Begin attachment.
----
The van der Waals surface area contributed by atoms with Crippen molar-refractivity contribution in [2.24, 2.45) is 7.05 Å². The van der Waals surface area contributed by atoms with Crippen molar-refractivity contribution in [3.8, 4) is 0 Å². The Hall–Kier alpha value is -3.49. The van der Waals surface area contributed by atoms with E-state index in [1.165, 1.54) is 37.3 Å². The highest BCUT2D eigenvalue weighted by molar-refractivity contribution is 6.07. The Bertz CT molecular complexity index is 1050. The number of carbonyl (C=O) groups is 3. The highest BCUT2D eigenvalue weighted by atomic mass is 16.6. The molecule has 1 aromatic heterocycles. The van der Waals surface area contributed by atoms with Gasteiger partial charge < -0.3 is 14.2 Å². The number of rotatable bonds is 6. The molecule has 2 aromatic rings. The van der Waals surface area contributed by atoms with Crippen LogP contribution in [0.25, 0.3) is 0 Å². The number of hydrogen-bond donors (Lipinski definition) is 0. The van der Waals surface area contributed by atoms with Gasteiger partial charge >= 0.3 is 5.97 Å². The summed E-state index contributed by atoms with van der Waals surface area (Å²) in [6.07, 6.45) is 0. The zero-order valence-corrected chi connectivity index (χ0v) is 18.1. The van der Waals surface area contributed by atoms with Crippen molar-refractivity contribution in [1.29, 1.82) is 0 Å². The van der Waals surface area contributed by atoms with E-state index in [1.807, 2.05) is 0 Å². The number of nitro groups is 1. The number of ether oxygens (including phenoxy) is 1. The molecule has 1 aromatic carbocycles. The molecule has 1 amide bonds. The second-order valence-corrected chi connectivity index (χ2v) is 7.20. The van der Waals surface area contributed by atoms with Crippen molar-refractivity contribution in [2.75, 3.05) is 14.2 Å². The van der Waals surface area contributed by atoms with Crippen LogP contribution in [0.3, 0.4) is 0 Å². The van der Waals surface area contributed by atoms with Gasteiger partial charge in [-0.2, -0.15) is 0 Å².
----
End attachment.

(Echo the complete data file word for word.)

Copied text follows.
The van der Waals surface area contributed by atoms with Crippen molar-refractivity contribution in [2.24, 2.45) is 7.05 Å². The van der Waals surface area contributed by atoms with Crippen molar-refractivity contribution in [3.8, 4) is 0 Å². The Hall–Kier alpha value is -3.49. The van der Waals surface area contributed by atoms with E-state index in [1.165, 1.54) is 37.3 Å². The highest BCUT2D eigenvalue weighted by molar-refractivity contribution is 6.07. The Bertz CT molecular complexity index is 1050. The number of carbonyl (C=O) groups is 3. The highest BCUT2D eigenvalue weighted by atomic mass is 16.6. The molecule has 1 aromatic heterocycles. The van der Waals surface area contributed by atoms with Gasteiger partial charge < -0.3 is 14.2 Å². The number of rotatable bonds is 6. The molecule has 2 aromatic rings. The van der Waals surface area contributed by atoms with Crippen LogP contribution in [0.25, 0.3) is 0 Å². The number of hydrogen-bond donors (Lipinski definition) is 0. The van der Waals surface area contributed by atoms with Gasteiger partial charge >= 0.3 is 5.97 Å². The summed E-state index contributed by atoms with van der Waals surface area (Å²) in [6.07, 6.45) is 0. The zero-order valence-corrected chi connectivity index (χ0v) is 18.1. The van der Waals surface area contributed by atoms with Crippen molar-refractivity contribution in [1.29, 1.82) is 0 Å². The van der Waals surface area contributed by atoms with E-state index in [1.807, 2.05) is 0 Å². The number of nitro groups is 1. The number of ether oxygens (including phenoxy) is 1. The molecule has 1 aromatic carbocycles. The molecule has 1 amide bonds. The second-order valence-corrected chi connectivity index (χ2v) is 7.20. The van der Waals surface area contributed by atoms with Crippen molar-refractivity contribution in [2.75, 3.05) is 14.2 Å². The van der Waals surface area contributed by atoms with Crippen LogP contribution in [0.3, 0.4) is 0 Å². The van der Waals surface area contributed by atoms with Gasteiger partial charge in [-0.2, -0.15) is 0 Å².